It gets even worse if you also consider tensor products. While you could say that this is in principle "multilinear algebra", it can also be considered as a subset of matrix theory and would ordinarily be taught in linear algebra courses. Tensor products and questions such as the tensor rank are notoriously difficult - even computation only gets you so far as many problems are NP-complete or even undecidable in total (but might be very much decidable for interesting subclasses).

Another branch of mathematics that I would consider linear algbra concerns linear maps between matrices. Since $n\times n$ matrices are themselves a vector space, such maps can also be represented as matrices. This class is particularly important for quantum mechanics and contains a lot of hard questions.

Nevertheless, I do agree that we probably understand much more about linear algebra and we have a much wider variety of tools avaliable than in all other areas of mathematics.

• You left out an important part of the definition of Hadamard matrix: the rows are mutually orthogonal. – Robert Israel Mar 18 '16 at 19:38
• @RobertIsrael: Of course! Thanks - otherwise the existence would of course be trivial... – Martin Mar 18 '16 at 19:41

I'm the one who answered saying that "roughly speaking" (I'm quoting myself now) all we fully understand in mathematics it's linear and that most of the times is a common practice to reconduct mathematical objects and mathematical problems to linear one to solve them (I was thinking about Linear Representation, as much as the uses of Differentials, Tangent and Cotangent Spaces, etc in Differential Geometry, etc...).

I know I'm not saying anything new here. I was speaking generally in a broad sense pointing out the reason why Linear Algebra is so important and so involved in so many fields of mathematics, from Linear Representation, to Functional Analysis, etc..

Anyway since leftaroundabout wants to be specific and absolute I will also point out that the relation "$x=a$" which is something that everyone fully understand is a linear relation and in most of the cases represents the "solution" of the problem. Being the solution means that no further explication is needed, i.e. "fully understood". This to say that indeed what we fully understand is linear.

P.s. by the way to say that what we fully understand is linear is not the same of saying that we fully understand all of linear algebra so I don't get at all the need of bringing Gödel's Theorem in here (?) ...

When people are talking about linear algebra being a foundation for other areas of math, they don't mean a logical foundation. They mean the intuition, basic facts, and methods of proof constantly show up again and again in areas like functional analysis, field theory, algebraic groups, and a bajillion other places.

Godel's incompleteness theorem is irrelevant to most mathematicians' work. Undecidability is not something they encounter very much. Yes, one can probably find some statements in linear algebra which are undecidable in ZFC. No, they are probably not going to be very interesting statements. For most mathematicial disciplines, from applied math to representation theory to algebraic geometry, most of the natural questions you ask are going to have an answer that is provable in ZFC.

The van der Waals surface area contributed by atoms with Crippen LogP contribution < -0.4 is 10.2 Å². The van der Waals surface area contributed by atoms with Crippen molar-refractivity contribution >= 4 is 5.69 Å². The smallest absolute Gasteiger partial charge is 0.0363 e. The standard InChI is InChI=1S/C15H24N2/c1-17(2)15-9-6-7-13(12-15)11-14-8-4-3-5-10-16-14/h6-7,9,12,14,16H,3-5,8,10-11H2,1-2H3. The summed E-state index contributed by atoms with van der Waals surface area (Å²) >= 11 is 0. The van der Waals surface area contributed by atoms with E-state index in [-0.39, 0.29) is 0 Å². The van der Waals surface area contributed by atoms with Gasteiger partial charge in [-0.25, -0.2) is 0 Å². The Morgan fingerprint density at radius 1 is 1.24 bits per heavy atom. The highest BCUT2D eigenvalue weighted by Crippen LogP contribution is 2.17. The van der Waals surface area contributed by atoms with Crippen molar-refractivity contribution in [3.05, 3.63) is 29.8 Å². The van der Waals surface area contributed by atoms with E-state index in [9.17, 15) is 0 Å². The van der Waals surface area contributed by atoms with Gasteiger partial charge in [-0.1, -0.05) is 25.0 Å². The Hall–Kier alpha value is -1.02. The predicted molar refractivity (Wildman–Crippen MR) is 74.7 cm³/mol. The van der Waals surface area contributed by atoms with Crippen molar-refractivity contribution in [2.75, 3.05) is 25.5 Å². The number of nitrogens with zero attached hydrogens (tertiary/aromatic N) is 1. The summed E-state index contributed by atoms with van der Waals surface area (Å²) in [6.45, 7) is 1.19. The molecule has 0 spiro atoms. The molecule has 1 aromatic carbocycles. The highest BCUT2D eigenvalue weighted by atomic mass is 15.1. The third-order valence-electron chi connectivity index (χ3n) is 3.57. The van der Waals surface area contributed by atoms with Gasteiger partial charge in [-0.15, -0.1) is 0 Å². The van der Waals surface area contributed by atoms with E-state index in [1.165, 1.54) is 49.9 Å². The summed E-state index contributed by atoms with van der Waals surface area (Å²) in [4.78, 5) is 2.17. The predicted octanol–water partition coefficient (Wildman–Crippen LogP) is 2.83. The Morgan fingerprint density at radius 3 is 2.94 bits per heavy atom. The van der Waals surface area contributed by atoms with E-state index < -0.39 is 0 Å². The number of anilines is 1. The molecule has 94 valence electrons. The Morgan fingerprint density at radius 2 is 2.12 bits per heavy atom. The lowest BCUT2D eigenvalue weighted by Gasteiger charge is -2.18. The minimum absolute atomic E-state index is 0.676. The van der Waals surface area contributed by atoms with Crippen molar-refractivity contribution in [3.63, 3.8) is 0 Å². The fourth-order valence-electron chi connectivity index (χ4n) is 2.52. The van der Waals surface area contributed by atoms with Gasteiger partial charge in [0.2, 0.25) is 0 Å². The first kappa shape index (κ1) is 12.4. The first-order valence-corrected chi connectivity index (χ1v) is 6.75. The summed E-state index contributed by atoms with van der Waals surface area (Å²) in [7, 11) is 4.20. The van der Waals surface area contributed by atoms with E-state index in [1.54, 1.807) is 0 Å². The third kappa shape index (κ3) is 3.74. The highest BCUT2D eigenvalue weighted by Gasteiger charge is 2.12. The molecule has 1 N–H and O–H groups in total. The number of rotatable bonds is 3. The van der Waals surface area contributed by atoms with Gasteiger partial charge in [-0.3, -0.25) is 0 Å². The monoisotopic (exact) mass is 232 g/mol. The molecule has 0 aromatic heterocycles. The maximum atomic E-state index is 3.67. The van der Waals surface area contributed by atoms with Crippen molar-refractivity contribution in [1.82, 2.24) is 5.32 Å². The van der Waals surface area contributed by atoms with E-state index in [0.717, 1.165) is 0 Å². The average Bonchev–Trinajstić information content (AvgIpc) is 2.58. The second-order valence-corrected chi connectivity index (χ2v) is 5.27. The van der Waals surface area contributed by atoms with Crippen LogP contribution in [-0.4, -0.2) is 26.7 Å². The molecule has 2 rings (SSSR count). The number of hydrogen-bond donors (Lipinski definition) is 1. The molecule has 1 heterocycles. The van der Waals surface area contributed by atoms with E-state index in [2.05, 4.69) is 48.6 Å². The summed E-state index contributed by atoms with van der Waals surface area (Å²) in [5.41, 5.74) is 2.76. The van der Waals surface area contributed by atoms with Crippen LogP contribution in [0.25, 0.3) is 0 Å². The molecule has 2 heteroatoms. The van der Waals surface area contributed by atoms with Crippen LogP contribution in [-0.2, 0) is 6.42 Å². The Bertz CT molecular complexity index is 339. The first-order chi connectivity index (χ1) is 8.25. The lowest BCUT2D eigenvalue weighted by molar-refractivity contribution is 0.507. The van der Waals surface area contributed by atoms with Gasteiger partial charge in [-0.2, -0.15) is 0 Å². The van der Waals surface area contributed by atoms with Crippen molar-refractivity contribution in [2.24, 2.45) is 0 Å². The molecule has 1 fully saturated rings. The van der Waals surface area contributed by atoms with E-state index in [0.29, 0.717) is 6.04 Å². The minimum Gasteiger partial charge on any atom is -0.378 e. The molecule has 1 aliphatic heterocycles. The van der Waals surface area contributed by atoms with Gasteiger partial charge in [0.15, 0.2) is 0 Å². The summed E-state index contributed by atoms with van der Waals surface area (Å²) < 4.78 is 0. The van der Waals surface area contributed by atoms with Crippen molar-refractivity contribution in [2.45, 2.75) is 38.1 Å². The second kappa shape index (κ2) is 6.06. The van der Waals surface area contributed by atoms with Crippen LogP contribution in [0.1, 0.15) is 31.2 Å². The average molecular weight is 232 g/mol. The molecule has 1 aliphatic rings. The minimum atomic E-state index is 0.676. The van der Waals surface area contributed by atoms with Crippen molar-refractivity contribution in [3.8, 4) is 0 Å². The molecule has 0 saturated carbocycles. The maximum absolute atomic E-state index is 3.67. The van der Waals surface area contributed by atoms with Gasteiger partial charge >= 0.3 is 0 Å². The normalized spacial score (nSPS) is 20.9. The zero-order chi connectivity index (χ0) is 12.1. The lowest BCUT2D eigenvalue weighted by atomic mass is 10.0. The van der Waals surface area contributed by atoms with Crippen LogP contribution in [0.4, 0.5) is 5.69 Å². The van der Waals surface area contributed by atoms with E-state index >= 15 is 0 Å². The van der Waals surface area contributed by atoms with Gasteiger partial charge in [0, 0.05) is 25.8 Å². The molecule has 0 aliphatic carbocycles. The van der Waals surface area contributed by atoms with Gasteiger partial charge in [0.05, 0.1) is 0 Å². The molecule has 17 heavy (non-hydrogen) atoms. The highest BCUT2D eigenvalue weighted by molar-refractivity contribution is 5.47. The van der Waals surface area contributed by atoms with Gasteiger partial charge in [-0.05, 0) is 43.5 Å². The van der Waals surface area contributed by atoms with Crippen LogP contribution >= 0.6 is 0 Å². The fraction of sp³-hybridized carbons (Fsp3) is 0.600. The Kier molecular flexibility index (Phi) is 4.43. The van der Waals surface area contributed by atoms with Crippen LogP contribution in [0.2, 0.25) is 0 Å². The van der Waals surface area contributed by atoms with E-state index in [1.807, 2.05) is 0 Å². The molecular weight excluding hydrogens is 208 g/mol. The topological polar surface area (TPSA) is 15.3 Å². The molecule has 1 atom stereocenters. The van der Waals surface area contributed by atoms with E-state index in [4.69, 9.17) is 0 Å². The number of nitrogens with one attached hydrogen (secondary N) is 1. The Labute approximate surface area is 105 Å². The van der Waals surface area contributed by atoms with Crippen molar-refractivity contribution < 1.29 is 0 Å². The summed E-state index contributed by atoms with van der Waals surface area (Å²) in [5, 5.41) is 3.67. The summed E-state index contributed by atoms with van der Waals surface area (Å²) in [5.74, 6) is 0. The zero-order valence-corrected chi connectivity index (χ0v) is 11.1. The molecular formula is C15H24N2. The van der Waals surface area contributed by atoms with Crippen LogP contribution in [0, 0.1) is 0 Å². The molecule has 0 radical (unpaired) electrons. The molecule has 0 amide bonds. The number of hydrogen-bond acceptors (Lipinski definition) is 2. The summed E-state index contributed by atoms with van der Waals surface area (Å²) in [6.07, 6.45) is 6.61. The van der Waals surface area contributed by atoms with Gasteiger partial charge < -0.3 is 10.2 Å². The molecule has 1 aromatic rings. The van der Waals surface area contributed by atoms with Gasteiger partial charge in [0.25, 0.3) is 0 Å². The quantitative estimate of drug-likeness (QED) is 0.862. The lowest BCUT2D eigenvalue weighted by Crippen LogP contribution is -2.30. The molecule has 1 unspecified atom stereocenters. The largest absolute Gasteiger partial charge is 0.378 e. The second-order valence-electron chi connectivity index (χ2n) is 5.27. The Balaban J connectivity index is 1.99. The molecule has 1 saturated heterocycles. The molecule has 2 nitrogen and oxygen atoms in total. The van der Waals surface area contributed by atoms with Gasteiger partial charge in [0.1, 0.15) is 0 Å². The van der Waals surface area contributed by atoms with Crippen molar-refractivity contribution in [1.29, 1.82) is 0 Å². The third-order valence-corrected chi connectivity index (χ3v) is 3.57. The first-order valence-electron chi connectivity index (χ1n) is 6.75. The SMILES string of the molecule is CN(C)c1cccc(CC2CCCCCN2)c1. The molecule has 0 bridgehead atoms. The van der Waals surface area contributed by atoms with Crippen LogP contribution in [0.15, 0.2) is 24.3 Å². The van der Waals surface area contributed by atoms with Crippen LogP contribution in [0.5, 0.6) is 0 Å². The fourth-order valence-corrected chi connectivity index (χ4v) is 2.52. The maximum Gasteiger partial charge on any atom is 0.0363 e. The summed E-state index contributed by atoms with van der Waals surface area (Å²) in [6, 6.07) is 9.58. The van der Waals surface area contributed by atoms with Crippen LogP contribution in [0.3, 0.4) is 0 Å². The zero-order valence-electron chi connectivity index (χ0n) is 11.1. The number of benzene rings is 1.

• There are actually quite a few rather natural undecidable problems. Here's one in Linear Algebra. The mortal matrix problem: given a finite set of $n \times n$ matrices with integer entries, determine whether they can be multiplied in some order, possibly with repetition, to yield the zero matrix. This is known to be undecidable for a set of six or more $3 \times 3$ matrices, or a set of two $15 \times 15$ matrices. – Robert Israel Mar 16 '16 at 23:56
• Well this is not decidability in the sense that I was using it. You meant there is no algorithm which can produce a definitive yes or no answer. I meant statements which cannot be proved or disproved in ZFC. – D_S Mar 17 '16 at 0:34
• @RobertIsrael I'm pretty sure D_S means independent of ZFC, not non-computable/recursive. – badcook Mar 17 '16 at 0:37
• The two are connected. If for every instance the answer is provable in ZFC (and ZFC is $\omega$-consistent), then there would be an algorithm: search for a valid proof. The fact that there is no algorithm means either there is some instance where the answer is "no" but that fact is independent of ZFC, or there is some instance where the answer is "no" but there is a proof in ZFC that the answer is "yes" (note that if the answer is "yes", ZFC can verify that the answer is "yes"). – Robert Israel Mar 17 '16 at 5:23

Linear algebra is basically the study of putting things on a grid. This has been the big driver for computers, starting with the Berlin Airlift linear optimization problems from 1948 (the first large-scale use of computers), to the ability to do pivots in Visicalc in 1979 (the first killer app), to the many special effects in games and movies, and recently the AlphaGo AI beat a top ranked player at Go. Linear algebra applications have been a chief driver of increasing computer power since the 1940's, and has been responsible for trillions of dollars in profit. This has also allowed linear algebra to be studied about, oh, 10^20 times more powerfully than branches of mathematics that don't synch well with computers.

There are many unsolved problems within linear algebra, but they tend to be the problems with no obvious profit angle.